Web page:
31 March 2020

Why it is Unlikely that the Australian Government Will Invoke Crown Use Provisions in COVID-19 Crisis

CrownOn 19 March 2020, Australia’s Shadow Minister for Employment, Industry, Science and Small Business, Brendan O’Connor, wrote to his counterpart, Industry Minister Karen Andrews, to ask if the government had ‘explored how Crown use of patents may be invoked, particularly for urgent manufacturing of supplies such as facial masks’.  While the country’s response to the ongoing coronavirus pandemic has been, for the most part, blessedly free of blatant political point-scoring, this action appears to have been a rare exception.  Fortunately – though not surprisingly, considering the esoteric nature of the topic – the media mostly ignored O’Connor’s primarily self-promoting announcement. 

One exception to the media silence was InnovationAus, which was happy enough to bumble ineptly through an effort to explain what it was all about, stating that ‘[u]nder the Patents Act, the federal government can use intellectual property without the permission of the copyright owner and does not have to obtain permission or provide compensation during a national emergency.’  Setting aside the tediously common confusion between patents, copyrights, and other forms of IP, this statement is also wrong in asserting that a national emergency excuses the government from providing compensation.  One thing the article does get right, however, is to note that the Crown use provisions of the Australian Patents Act 1990 have ‘virtually never been used before’.  And I do not really expect that to change in the foreseeable future.

Somewhat ironically, in this context, the name ‘coronavirus’ derives from the appearance of such viruses, which have a characteristic ‘fringe’ of rounded or petal shaped projections – reminiscent of the solar corona, the name of which is itself derived from the Latin ‘corona’, meaning ‘wreath’ or ‘crown’.  But no matter how linguistically apposite it might be to invoke Crown use in the fight against the SAR-CoV-2 coronavirus, and the disease COVID-19 that it causes, this is unlikely to happen.  The reason for this is that, in practice, there are at least three circumstances that would need to combine before the government would have any basis to engage ‘emergency’ Crown use provisions:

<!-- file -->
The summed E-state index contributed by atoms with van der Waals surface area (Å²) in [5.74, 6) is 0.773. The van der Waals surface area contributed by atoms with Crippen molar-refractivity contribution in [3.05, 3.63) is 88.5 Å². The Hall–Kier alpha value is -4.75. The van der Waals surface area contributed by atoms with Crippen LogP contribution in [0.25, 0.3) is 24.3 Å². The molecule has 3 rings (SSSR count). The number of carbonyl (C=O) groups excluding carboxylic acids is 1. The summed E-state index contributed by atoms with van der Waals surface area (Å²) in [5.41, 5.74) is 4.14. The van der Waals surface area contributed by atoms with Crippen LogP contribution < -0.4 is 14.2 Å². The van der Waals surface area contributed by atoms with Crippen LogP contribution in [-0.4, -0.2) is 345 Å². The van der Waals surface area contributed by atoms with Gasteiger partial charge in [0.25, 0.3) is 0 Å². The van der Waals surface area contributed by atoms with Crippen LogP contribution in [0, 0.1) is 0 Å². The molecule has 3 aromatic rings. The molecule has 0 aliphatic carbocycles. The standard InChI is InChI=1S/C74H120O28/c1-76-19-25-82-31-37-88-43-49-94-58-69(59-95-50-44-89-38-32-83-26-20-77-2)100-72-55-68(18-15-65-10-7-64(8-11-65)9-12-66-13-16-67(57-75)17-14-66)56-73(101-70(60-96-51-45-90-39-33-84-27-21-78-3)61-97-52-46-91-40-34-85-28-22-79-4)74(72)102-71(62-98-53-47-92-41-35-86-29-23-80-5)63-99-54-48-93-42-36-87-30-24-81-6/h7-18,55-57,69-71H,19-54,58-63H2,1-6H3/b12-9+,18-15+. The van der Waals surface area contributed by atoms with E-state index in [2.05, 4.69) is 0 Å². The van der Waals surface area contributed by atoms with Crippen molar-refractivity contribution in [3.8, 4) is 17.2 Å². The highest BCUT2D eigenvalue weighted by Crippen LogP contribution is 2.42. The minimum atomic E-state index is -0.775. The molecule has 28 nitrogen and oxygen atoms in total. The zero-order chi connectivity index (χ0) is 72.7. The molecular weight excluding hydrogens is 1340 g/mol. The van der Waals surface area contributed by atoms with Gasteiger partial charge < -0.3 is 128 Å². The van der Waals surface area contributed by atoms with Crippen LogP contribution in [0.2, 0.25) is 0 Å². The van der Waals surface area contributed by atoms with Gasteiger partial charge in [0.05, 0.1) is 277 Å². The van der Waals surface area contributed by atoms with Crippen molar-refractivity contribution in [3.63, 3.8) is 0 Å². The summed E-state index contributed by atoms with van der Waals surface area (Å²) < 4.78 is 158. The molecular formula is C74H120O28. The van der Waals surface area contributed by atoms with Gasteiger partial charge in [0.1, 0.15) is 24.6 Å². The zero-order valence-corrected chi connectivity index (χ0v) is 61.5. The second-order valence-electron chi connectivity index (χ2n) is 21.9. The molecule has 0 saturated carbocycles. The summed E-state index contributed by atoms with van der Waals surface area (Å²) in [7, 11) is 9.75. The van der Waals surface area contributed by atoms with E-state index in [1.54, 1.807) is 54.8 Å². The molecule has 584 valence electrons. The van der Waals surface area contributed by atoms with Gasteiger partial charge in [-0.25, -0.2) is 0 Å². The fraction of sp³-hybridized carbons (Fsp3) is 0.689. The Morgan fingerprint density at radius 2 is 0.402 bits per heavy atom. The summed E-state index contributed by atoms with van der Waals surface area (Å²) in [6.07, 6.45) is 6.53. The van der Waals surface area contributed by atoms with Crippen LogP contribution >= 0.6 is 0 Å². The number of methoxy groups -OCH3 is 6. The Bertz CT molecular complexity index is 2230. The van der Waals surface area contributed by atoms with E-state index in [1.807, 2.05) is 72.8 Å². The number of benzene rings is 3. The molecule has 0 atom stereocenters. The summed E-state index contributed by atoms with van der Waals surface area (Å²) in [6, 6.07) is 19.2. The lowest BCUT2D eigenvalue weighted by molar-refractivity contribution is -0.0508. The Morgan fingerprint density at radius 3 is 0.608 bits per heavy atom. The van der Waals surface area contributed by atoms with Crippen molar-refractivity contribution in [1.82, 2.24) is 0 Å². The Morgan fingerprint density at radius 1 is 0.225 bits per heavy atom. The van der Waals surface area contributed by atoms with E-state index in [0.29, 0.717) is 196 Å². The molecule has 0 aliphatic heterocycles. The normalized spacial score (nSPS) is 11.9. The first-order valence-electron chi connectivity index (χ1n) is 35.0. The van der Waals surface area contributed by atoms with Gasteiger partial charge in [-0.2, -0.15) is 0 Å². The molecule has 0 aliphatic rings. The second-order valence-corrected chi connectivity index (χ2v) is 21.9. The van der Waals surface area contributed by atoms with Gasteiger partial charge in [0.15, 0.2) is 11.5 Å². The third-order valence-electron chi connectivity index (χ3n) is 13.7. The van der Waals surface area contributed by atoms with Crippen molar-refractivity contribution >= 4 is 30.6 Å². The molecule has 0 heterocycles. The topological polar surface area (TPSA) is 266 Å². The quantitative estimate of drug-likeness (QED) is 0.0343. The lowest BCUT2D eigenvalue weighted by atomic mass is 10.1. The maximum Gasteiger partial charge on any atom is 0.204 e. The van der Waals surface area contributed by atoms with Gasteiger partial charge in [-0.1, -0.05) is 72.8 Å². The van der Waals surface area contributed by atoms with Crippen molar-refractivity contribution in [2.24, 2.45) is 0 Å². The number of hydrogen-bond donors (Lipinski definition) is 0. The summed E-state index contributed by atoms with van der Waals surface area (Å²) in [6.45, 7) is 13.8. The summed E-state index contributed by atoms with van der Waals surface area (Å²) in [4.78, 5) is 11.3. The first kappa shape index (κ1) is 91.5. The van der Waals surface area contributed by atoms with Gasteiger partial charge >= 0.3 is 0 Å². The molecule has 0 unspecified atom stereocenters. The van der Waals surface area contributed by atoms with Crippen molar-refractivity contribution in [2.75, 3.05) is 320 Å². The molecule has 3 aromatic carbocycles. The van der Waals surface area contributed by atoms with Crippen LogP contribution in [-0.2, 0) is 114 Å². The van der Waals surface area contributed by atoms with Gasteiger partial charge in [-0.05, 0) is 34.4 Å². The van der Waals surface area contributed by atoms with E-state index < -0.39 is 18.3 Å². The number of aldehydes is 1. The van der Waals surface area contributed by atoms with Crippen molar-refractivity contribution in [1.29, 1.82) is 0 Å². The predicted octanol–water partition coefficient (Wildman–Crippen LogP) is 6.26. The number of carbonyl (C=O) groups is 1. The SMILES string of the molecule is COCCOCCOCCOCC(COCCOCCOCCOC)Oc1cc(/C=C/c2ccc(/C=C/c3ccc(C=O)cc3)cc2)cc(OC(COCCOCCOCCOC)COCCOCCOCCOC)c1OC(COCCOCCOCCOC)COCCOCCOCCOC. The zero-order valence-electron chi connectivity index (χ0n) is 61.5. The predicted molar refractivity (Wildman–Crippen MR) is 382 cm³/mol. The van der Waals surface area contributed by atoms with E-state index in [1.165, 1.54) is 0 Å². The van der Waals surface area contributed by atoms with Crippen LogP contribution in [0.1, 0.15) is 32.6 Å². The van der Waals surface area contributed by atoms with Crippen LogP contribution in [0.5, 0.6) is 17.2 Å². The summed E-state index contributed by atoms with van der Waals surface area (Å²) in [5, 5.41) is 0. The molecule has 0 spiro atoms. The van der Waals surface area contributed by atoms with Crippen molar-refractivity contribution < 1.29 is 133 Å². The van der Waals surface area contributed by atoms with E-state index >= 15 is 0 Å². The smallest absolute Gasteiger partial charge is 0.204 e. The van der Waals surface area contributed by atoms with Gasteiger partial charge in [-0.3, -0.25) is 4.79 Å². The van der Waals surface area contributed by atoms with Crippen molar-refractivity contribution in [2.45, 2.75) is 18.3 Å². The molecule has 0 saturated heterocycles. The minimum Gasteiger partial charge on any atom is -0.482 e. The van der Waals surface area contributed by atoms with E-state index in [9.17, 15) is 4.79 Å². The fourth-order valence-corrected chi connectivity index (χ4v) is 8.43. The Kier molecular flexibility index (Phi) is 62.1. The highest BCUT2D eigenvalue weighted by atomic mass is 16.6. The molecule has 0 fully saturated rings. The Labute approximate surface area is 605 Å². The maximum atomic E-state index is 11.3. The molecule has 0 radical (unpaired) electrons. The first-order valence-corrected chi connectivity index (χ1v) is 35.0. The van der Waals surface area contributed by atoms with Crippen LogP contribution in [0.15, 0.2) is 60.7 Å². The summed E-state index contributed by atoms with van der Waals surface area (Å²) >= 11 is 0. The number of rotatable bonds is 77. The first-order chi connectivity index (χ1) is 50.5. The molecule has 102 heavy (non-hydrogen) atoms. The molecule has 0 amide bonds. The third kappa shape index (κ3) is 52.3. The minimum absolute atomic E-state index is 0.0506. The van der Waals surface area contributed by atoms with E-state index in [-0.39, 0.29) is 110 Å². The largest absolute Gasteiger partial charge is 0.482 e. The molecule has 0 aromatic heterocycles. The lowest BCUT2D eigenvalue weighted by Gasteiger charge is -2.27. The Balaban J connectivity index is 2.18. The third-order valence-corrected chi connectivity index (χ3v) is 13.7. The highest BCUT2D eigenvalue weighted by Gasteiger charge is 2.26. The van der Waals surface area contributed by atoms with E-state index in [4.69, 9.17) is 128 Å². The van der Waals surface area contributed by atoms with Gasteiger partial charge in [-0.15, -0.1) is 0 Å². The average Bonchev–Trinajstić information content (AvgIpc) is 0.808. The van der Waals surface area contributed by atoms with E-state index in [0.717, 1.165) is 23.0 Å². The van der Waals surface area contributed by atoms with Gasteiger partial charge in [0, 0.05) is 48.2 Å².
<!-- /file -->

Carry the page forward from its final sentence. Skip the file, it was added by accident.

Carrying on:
1. there would have to be a patent or pending application, in Australia, covering a product required for the country’s response to the COVID-19 pandemic;
  2. the owner of the patent/application would need to be unwilling to meet the requirement by supplying the product itself, and/or by voluntarily licensing other manufacturers or importers to do so; and
  3. for the emergency provisions to apply, the requirement would also need to be so urgent that there was insufficient time for the government to engage in any discussions with the owner to secure the required supplies of the product.
The following discussion relates to the new Crown use provisions that only recently came into effect, on 27 February 2020.